Your newborn vomits after every feed. You are an informed parent and know that breast milk is best for your baby. You never gave anything else to your baby, and you are sure that there is no chance of infection. You have been ignoring the vomiting for the last few times, thinking that the baby is still adapting to breast milk. You should learn if breast milk is indeed the best for your baby.

About Galactosemia

Galactosemia is a rare hereditary disorder of galactose metabolism, i.e., it involves aberrant chemical reactions involved in the processing of galactose. Galactose is a simple sugar mainly present in milk and milk products, where it forms a part of another large sugar called lactose. Inefficient metabolism is caused by the absence of enzymes that act as catalysts for the chemical processing of galactose. The body is therefore unable to utilize galactose for energy.

The risk of galactosemia is seen in children born to parents who are carriers of the defective genes. Carriers harbor the defective gene without having the florid disease but can pass it on to their offspring. Galactosemia follows an inheritance pattern of genetically recessive traits. In this trait, the faulty set of genes is the result of contributions from both parents. In every conception, with both parents being carriers of the gene, there is a 25% risk of the offspring getting the disease. There is, however, a 50% risk that the offspring will become carriers of the gene.


Galactosemia is a genetic disorder that is inherited in the family, causing a deficiency of enzymes that are involved in the metabolism of galactose. The child inherits a defective gene for the production of one of the enzymes involved in the process of galactose utilization. There are three types of galactosemia caused by deficiency of three different enzymes. The commonest and most severe form is type I galactosemia, also called classic galactosemia, which is caused by a deficiency of the enzyme galactose-1 phosphate uridyl transferase. Type II is caused by a deficiency of galactokinase, and type III by a deficiency of galactose epimerase.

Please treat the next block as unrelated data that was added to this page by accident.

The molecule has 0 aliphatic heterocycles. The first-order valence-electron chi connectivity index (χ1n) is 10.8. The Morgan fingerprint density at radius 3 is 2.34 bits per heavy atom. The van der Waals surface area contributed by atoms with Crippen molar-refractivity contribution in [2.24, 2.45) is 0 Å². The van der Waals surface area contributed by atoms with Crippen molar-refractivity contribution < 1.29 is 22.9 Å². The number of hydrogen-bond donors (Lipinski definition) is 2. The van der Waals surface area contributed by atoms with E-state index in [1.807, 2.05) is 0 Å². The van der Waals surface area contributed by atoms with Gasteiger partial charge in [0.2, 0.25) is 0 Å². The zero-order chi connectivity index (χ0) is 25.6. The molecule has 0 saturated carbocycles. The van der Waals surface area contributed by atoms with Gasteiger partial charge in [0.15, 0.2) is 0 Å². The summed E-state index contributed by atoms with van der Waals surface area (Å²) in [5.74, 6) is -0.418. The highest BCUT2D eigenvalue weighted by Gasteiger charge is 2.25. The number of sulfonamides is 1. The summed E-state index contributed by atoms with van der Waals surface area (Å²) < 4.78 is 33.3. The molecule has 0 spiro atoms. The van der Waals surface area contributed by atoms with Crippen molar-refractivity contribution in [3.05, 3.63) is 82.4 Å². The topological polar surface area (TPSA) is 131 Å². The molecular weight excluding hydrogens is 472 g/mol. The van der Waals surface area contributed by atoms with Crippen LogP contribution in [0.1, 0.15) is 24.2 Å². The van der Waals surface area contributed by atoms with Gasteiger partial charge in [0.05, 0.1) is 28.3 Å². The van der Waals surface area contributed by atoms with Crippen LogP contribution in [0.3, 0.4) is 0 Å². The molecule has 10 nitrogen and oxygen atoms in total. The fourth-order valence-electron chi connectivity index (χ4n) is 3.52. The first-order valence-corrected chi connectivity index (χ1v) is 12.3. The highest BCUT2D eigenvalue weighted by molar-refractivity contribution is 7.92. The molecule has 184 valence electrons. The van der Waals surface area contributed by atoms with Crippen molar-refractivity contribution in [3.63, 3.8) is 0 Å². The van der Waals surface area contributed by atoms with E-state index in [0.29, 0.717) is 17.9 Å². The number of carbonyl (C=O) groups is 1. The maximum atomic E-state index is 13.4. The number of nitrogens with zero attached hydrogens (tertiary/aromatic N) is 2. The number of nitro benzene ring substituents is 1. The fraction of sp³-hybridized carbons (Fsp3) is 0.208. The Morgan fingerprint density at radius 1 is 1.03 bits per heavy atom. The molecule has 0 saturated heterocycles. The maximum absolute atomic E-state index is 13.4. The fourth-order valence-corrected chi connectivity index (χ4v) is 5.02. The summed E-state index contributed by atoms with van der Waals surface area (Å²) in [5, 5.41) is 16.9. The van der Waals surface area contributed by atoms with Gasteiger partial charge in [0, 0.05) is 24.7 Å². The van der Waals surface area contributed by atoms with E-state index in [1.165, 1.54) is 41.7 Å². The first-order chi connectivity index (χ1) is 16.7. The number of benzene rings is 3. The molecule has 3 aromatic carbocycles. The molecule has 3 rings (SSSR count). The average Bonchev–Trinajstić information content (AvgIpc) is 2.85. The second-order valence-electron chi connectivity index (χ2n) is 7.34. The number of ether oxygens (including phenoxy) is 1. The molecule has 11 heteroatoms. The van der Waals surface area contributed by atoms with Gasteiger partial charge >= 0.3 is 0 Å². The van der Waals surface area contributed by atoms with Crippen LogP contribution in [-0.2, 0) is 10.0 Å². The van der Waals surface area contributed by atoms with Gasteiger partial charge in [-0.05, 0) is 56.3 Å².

Babies with galactosemia may have no symptoms at birth but may develop them in the first few days of life. Symptoms develop after these babies have been fed milk or formula foods that contain lactose. Sufficient amounts of galactose accumulate in the blood due to deficient metabolism and the utilization of sugar. High levels of galactose can then lead to vomiting, poor feeding, weight loss, and irritability. The baby then develops yellowing of the eyes and skin, called jaundice or convulsion.


Galactosemia can affect the liver, which is the metabolic factory of the body. The liver may develop cirrhosis, wherein the liver tissue is destroyed, replaced by scars, and hence irreversibly damaged. There may be a loss of transparency of the lens in the eyes, which leads to opacities called cataracts. This can hamper or destroy vision. There may be difficulties with speech as the child grows. Body movements may be uncoordinated, spontaneous, or uncontrolled. The child is at risk for severe infections with bacteria like E. coli. The mental functions are affected, leading to retardation. Other risks are those of kidney failure and stunted physical growth. In girls, it can affect the gonads called ovaries and interfere with egg production, leading to fertility problems in the future. The most severely affected children may fail to survive the consequences. Galactosemia, thus, may be fatal.


Newborn babies are screened in the first week of life for galactosemia by obtaining blood from a prick made in the heel. The blood is then tested for the activity of enzymes. This activity is measured in the red blood cells. Blood may be cultured to isolate and grow E. coli in laboratory conditions. Urine may test positive for ketones, which are specific chemical substances present in urine when the body uses sources other than sugars for energy. Ketones are a byproduct of metabolism. These are detected by specific chemical tests in the laboratory. The blood may also be tested for sugar, and this may be normal or low in any baby being fed breast or formula milk.


The treatment for galactosemia is to restrict milk and milk products. Not only breast milk but also dry milk and animal milk should be restricted. Milk products like butter, yogurt, buttermilk, whey, curds, and cheese should also be avoided. Lactose-free feeding formulas can be used. Soy and protein-containing foods can be used in the diet.


Children with galactosemia need medical care, and the family needs education on diet and feeding habits. The best prevention lies in refraining from galactose- or milk-containing foods. Before buying any baby or child foods, the labels should be read carefully to check the ingredients. Any medicines that contain fillers containing galactose should be avoided. The pharmacist can be asked to provide information on this. Couples who are carriers, or if there is another affected person in the family, should go in for prenatal testing and genetic counseling to enable them to plan and make decisions for the child to be born.


Galactosemia has a genetic cause; therefore, little can be done to prevent or cure it. However, if diagnosed early, it is manageable. Avoiding milk and milk products can help prevent the complications of galactosemia and the life of the affected baby. Many alternative feeding formulas are now available for such children, and their diet needs special planning.

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